So facing that, you ask yourself the question, was there a residual impact of the Nuremberg trials which affects us today. I think it's not easy to say that there was one explicitly in legal terms. But there is one that causes world leaders to think — if I don't win I might be strung up. And I assume that there's a certain deterrence, because most people don't want to be strung up.

  • MARGARET WARNER:

    It was the first attempt, was it's not, to say there are certain universal values of basic humanity, and that if you abuse your power, you can be punished as a criminal, not just as a defeated military leader but as a criminal by the civilized world?

  • WILLIAM F. BUCKLEY:

    That's right. They wanted to assert there were such things as a war of aggression, and inhuman conduct. Now, they had a rough time with that, because, for instance, they had Chester Nimitz, who man testified that he ordered his submarines to shoot Japanese if, who had been torpedoed, if to pause to help them out, endangered their own mission.

  • MARGARET WARNER:

    The American admiral.

  • WILLIAM F. BUCKLEY:

    That's right. So all those complexities affected fine legal evaluations of what the Nazis had done, but there was no precedent for taking 600 people into a barn and just burning it because it was convenient to the kind of atrocities that were done — there was remarkable tension for keeping records of it — haunted them. And the entire day that was spent showing a 6-hour film, a composite what was had been captured, was shocking even to the Nazis. They were face to face there as I think they are in my novel, with what they did.

  • MARGARET WARNER:

    It seems to me there's a tension in this novel which you bring out through the central villain character, this Curt Amadeus, the head of the camp, about whether this trial was really legitimate or whether these trials were show trials, sort of we'll give you a fair trial and then give you a hanging. Do you think this was a legitimate exercise?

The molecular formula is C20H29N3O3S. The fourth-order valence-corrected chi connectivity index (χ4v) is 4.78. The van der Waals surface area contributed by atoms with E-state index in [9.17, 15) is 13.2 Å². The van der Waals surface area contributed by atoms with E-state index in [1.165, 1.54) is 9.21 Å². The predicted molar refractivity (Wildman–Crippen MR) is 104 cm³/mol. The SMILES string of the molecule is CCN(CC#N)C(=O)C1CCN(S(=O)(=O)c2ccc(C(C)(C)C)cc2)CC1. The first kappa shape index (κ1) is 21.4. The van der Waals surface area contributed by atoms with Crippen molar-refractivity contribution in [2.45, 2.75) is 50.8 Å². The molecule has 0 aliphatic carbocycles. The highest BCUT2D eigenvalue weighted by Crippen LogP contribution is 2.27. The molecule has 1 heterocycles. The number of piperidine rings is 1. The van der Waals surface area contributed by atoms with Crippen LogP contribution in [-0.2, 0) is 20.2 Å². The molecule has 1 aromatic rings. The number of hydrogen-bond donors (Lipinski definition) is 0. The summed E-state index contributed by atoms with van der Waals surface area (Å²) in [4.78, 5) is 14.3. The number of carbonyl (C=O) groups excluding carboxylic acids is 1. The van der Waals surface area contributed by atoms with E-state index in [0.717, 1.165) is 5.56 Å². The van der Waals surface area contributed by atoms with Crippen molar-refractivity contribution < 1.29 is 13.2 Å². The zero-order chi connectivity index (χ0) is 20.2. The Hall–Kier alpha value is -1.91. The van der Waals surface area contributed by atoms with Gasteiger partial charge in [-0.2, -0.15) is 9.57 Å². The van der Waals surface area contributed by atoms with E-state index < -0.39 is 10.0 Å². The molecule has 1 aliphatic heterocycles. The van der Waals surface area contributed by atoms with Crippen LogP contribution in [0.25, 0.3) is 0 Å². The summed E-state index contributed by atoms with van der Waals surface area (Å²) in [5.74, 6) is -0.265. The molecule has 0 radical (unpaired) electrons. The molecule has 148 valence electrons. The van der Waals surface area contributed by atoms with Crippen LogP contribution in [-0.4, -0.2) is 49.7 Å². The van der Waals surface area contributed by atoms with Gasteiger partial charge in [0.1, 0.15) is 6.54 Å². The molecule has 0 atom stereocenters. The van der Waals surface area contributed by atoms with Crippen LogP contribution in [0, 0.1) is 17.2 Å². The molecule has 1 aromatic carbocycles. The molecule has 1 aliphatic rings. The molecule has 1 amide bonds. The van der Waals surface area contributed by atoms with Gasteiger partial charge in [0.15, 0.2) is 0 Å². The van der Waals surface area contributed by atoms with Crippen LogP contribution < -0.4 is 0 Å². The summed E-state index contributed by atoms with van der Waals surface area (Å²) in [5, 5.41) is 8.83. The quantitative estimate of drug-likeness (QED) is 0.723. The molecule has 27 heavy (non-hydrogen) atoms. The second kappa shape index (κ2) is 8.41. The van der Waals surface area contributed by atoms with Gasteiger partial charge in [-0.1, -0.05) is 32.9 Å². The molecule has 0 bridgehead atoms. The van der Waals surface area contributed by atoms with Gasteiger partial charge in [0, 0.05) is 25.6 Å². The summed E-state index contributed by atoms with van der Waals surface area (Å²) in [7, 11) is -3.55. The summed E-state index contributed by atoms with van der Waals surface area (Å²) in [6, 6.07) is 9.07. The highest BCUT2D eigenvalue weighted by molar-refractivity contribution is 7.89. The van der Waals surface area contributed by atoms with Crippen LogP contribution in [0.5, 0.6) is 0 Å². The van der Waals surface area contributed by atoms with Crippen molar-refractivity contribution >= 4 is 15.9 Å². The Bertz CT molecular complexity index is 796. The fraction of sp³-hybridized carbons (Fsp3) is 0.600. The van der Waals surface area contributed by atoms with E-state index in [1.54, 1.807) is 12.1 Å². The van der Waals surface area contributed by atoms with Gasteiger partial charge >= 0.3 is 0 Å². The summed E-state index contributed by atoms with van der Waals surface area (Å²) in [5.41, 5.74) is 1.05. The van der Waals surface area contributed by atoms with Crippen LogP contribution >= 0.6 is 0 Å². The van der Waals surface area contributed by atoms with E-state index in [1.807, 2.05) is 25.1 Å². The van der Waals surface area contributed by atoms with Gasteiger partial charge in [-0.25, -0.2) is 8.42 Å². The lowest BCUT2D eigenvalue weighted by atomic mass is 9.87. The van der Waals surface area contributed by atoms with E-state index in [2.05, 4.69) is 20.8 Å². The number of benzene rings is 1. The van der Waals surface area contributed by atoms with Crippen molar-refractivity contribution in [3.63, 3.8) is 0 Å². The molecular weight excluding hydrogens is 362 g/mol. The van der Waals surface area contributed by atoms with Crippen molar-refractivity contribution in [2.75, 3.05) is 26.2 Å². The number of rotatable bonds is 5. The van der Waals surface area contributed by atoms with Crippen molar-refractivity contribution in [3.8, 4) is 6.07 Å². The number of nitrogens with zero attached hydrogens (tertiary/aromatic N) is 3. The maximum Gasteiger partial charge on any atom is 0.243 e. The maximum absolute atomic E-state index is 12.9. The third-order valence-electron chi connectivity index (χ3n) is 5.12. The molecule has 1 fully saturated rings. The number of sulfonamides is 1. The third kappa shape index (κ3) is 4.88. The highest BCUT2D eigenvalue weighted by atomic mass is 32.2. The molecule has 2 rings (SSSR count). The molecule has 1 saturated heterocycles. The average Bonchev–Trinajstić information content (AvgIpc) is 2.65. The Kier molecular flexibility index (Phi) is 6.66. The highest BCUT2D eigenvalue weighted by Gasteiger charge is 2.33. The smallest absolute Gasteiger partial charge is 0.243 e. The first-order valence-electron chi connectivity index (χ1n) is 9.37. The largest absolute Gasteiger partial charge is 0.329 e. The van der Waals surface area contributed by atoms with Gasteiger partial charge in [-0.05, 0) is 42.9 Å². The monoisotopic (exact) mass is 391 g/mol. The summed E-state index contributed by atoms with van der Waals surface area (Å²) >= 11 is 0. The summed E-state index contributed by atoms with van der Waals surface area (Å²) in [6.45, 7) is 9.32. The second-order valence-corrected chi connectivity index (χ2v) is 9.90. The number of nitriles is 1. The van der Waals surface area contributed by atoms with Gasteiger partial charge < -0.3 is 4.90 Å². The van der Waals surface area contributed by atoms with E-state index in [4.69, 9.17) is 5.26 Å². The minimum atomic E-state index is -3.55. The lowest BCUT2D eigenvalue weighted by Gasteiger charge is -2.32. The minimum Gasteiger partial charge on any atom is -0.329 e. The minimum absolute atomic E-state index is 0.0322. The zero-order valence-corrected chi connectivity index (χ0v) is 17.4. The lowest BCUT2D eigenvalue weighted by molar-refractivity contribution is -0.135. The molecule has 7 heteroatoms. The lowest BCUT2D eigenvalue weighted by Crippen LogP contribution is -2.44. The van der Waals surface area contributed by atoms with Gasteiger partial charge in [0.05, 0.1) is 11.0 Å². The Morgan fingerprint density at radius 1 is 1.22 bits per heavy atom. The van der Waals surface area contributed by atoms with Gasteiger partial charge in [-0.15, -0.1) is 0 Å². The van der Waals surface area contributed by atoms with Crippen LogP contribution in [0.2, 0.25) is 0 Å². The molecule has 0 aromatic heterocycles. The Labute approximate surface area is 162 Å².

• WILLIAM F. BUCKLEY:

    Yes, I do. And they didn't hang everybody. There were 13 hangings, and three or four people let off and some people with sentences of 20 years, some people ten years old. An attempt to discriminate was made, an extremely important attempt. The prosecution tried to say anybody who was an important Nazi is ipso facto a criminal. They worked on that about for two months, didn't carry it. It would have made it much easier to prosecute if they could say, well, he's a Colonel Nazi, therefore he's a criminal.

    They failed at several of these levels. In fact, they failed at any level – deliberation — three people had to agree before one was hanged, three out of four judges. Three people had to degree to let somebody out completely. So there was a balance, a negotiated aspect of this which was very novel. But the attempt to consolidate the idea of international war crimes was novel and I think marginally effective. There were certain attachments in the Nuremberg process which I think the novel brings out readably — that places it in history not only as remarkable astonishment, accomplishment, but also as a fragile attempt at the codification of international war laws.

  • MARGARET WARNER:

    Would you say, though, that still remains a point of tension, internationally, about whether the international community has the right to sit in judgment of the leader of another nation?

  • WILLIAM F. BUCKLEY:

    Well, the answer is yes, because there's always a concern of a parochialization of the law. Now, in the case of Milosevic, who is being tried now, let alone the defendants we're talking about, it was agreed that the scale of the horrors that they were responsible for could not be excused. So to the extent that the law didn't adapt itself to making it possible to prosecute him, the law had to be put to one side and that's what happened.

  • MARGARET WARNER:

    William F. Buckley, thank you.

  • WILLIAM F. BUCKLEY:

    Nice to see you.